A Framework for Analyzing Social Interaction Using Broadband Visual Communication Technologies

A Framework for Analyzing Social Interaction Using Broadband Visual Communication Technologies

Susan O’Donnell (National Research Council, Canada), Heather Molyneaux (National Research Council, Canada) and Kerri Gibson (National Research Council, Canada)
DOI: 10.4018/978-1-60566-368-5.ch047
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Abstract

Broadband visual communication (BVC) technologies—such as videoconferencing and video sharing—allow for the exchange of rich simultaneous or pre-recorded visual and audio data over broadband networks. This chapter introduces an analytical framework that can be utilized by multi-disciplinary teams working with BVC technologies to analyze the variables that hinder people’s adoption and use of BVC. The framework identifies four main categories, each with a number of sub-categories, covering variables that are social and technical in nature; namely, the production and reception of audio-visual content, technical infrastructure, interaction of users and groups with the technical infrastructure, and social and organizational relations. The authors apply the proposed framework to a study of BVC technology usability and effectiveness as well as technology needs assessment in remote and rural First Nation (Indigenous) communities of Canada.
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Background

BVC involves both simple and complex social and technical interactions. The complexities arise as the interaction grows from communication between two individuals in the same location to communication between multiple individuals in multiple locations, working for multiple organisations rooted in different communities. The main technologies are a camera, a microphone, and some recording and viewing software and hardware. There are multiple hardware and software versions and platforms with compatibility problems, using broadband networks that have access, bandwidth, and management challenges.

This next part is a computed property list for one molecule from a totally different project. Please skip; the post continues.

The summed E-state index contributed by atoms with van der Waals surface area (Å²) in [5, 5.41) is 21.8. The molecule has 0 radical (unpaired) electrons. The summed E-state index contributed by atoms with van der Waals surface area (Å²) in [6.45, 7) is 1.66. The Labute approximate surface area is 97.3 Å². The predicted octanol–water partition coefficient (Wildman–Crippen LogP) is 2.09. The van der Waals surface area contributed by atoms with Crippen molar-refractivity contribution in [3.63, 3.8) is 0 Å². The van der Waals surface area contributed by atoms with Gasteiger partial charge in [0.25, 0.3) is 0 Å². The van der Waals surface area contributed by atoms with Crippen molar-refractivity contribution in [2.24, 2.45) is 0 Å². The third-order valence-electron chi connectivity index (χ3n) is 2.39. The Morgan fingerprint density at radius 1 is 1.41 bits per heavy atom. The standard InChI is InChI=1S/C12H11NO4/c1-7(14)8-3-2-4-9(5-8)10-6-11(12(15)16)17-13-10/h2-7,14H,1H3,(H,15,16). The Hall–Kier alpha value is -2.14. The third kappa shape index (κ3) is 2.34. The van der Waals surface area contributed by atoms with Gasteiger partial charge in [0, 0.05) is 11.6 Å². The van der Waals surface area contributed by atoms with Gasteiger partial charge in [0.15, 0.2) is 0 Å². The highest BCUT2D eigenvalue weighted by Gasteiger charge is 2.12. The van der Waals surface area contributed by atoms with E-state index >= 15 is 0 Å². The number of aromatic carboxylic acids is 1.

Key Terms in this Chapter

Online Video Sharing: Posting and viewing asynchronous (pre-recorded) videos over broadband networks.

Social Informatics: A theory that argues that the relationship between the social and technical is complex and mediated by context, structure and agency, history, culture and meaning systems, political and social processes and symbolic and material interests and resources.

Videoconferencing: Synchronous audio-visual communication using broadband networks.

Broadband Visual Communication (BVC): BVC technologies allow the simultaneous or pre-recorded exchange of rich visual and audio data over broadband networks.

Broadband: In this chapter, broadband refers to both broadband networks and broadband Internet. In general, the term refers to telecommunication in which a wide band of frequencies is available to transmit information.

First Nations (Indigenous) communities: First Nations are recognized by the Canadian Constitution as one of the founding nations of Canada.

Technology Acceptance Model (TAM): In the TAM model, people who perceive technology as useful and easy to use will accept it more readily than those who do not, with usefulness more important than ease of use.

Asynchronous Visual Communication: Communication using pre-recorded videos, such as video sharing on the Internet.

Actor Network Theory: Related to the social actor concept, actor network theory states that people, together with their technologies, comprise social networks. Technical and social elements cannot be separated in this theory.

Videoconferencing Bridge: The multipoint control unit (MCU), commonly known as the videoconferencing bridge, is a device that allows multiple sites to videoconference simultaneously.

Synchronous Visual Communication: Simultaneous video communication, accomplished by videoconferencing.

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